Thursday, July 21, 2016

The Do’s & Don’ts Of Interview Etiquette!

For many people, job interviews are the most stressful part of the job search process.  But they don’t have to be if you prepare and practice! 
Know the do’s and don’ts of interviewing and be ready to address the three basic questions that are at the heart of every interview:

Can you do the job?
Do you want the job?
Will you fit in?



WGU’s Career & Professional Development Center has put together all the resources you need to feel confident and prepared!  Review WGU’s Interviewing resources to help prepare for your next interview!  For a practice interview and personalized assistance, contact your WGU Career & Professional Development Specialist.



Thursday, July 7, 2016

6 Characteristics of Resumes That Get Results

There has been much written on resumes and what is needed to have an effective one. There are six basic characteristics of resumes that get results. Results include securing interviews, informational sessions, invites to visit an organization, lunch meetings, or any kind of direct contact with a prospective employer. Let’s review the 6 characteristics.

1. Well Written & Organized Strategically
Your document must have correct grammar, no spelling errors and organized in a way that will get the reader’s attention immediately. There must also be clear distinctions between the various areas on your resume. We all know that resumes are scanned quickly by employers and recruiters, so it’s imperative to strategically place information in a way that will grab their attention and encourage them to read further.

2. Targeted To Each Position
There is no such thing as a “general” resume that you send to each job that you apply for. With companies utilizing applicant tracking systems to scan resumes for key words and relevant information, you must target your resume for each position. You can accomplish this by first going to the “required qualifications” section within the job description and strategically adding the required information throughout your resume. Don’t just add the information so it can get around the applicant tracking system, but make sure you are qualified for the job. You should not apply for jobs where you don’t possess most of the required qualifications or chances are you won’t receive a call. Be sure to include relevant industry related skills you have as well, preferably at the top of your document under your professional profile, so it’s easy for the reader to spot. It can seem a lot easier to send out a “general” resume, but if you take the time to make sure that your document is targeted to each position, you will see more results.

3. Branded- What Do You Personally Bring To An Organization
Your resume must include your “brand”. When writing your resume, you must start with a clear idea of the skills that you want to highlight to prospective employers. The employer should get a really good understanding of what you will personally bring to their organization after reviewing your resume. Think about the skills you believe that you are really good at and highlight them throughout your resume. This “brand” should be clear everywhere: in person, on your resume, and social media. The goal is for people to associate you with the “brand” that you have created.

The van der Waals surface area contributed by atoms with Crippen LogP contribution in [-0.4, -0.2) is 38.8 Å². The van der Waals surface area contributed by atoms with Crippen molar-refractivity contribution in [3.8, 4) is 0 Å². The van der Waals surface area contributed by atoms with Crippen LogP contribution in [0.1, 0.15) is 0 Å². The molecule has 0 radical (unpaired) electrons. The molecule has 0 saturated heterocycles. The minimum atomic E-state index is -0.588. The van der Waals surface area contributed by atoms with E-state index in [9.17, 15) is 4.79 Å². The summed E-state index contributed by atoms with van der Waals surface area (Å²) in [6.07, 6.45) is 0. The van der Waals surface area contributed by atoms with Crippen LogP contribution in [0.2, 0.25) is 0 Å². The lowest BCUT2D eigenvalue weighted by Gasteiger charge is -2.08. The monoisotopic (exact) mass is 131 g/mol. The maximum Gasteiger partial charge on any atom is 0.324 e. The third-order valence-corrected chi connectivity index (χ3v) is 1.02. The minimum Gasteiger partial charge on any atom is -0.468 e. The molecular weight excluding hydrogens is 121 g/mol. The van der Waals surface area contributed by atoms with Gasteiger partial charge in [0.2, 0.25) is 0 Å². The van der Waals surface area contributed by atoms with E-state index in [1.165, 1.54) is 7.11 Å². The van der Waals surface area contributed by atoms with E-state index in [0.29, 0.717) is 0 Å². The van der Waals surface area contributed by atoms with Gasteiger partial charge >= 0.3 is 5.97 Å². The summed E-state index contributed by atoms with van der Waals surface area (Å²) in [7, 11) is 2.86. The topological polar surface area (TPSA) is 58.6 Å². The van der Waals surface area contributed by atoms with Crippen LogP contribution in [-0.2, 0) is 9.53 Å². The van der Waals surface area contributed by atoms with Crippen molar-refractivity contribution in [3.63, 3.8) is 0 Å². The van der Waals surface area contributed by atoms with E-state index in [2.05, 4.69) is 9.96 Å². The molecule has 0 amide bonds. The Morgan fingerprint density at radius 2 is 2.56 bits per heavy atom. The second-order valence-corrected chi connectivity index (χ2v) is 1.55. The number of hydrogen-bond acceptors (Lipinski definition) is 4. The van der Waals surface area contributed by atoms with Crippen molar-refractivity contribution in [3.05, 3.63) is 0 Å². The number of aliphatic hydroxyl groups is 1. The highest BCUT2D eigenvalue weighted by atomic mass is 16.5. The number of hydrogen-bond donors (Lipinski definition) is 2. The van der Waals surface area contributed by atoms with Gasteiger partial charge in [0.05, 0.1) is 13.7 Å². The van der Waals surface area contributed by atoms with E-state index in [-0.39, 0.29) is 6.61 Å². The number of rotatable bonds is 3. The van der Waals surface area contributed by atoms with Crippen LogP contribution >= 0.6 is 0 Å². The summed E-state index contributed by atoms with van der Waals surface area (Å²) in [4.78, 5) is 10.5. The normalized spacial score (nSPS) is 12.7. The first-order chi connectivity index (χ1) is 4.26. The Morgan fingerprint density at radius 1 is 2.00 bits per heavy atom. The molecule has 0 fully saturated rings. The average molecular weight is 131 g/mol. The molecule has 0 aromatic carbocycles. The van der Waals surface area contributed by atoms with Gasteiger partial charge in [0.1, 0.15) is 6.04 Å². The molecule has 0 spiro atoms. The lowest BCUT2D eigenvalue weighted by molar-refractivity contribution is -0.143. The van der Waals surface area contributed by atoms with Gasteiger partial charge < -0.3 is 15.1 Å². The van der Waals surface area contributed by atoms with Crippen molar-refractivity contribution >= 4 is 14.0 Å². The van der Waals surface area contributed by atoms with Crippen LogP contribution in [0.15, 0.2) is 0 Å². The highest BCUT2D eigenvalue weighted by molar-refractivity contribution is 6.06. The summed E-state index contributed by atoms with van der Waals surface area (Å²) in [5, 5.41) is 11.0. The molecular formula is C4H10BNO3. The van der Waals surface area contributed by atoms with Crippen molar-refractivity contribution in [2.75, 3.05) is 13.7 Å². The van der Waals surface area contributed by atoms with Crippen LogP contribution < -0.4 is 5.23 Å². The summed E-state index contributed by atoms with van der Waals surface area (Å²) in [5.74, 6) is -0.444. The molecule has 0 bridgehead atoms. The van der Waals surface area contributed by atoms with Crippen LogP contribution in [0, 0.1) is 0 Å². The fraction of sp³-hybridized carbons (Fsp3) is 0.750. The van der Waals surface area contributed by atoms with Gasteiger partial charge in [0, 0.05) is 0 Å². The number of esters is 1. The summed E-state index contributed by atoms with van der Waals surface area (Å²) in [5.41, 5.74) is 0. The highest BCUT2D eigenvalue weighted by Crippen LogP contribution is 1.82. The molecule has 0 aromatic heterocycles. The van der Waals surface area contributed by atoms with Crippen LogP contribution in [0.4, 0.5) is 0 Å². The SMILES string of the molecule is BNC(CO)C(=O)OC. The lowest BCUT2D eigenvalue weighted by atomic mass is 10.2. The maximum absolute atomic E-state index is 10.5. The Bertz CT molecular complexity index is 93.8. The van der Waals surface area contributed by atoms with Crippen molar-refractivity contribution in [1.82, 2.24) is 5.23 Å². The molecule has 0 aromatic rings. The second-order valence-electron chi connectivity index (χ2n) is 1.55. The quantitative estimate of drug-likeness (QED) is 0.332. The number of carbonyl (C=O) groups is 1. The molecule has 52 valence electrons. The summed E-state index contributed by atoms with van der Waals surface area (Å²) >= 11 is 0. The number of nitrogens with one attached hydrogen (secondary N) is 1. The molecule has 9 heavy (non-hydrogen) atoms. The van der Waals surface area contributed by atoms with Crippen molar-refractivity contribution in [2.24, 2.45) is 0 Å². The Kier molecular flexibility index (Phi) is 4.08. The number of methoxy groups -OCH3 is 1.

4. Include Practical Experience
It’s not enough to just have the required education to obtain employment. Employers want to see practical relevant experience on resumes. Students and alumni sometimes believe that since they have completed their education, they were somehow assured employment in their field of choice. Include internships, apprenticeship programs, personal and freelance experience, related projects, and organizations you are active in that are relevant to the particular job you are applying to. This will show the reader that you are passionate about your field of choice and that you are actively engaged. It also shows that you have real world experience that is valuable to any organization. Check out WGU Career & Professional Development’s resources for Internships & Volunteering.

5. Results Oriented
Resumes are often “task oriented” instead of "results oriented". Under each experience there are usually lists that outline general tasks that any person in that position would normally do. Using words like “responsible for” or “assisted”, don’t tell the reader that you can produce results. Instead choose to display results and accomplishments, this will display to the reader that you are a high achiever as opposed to an employee who does the bare minimum on the job. Bold your accomplishments and achievements so it’s easy for the employer to see it. Show that you can produce positive measurable results and you will be more marketable to an organization.  Use our Accomplishment Statement Worksheet today to create effective results oriented resumes.

6. Get In Front Of Hiring Managers
You can have a well written and organized resume that highlights your skills perfectly, but if it does not get in front of a hiring manager then it serves no purpose. Your resume works in concert with your actions. You must be visible and active in order to get your document reviewed by those responsible for hiring. Networking must become a regular part of your activities even when you are not looking for a job. Contact people in your personal network, join organizations, become active on LinkedIn and social media, and network as much as you can in order to get your document in the hands of the person responsible for hiring.  Build upon your networking skills with WGU Career & Professional Development’s networking resources.

For help with resume writing, be sure to review the resume resources on the WGU Career & Professional Development website. For personalized assistance or resume review, contact your WGU Career & Professional Development Specialist.

Thursday, June 23, 2016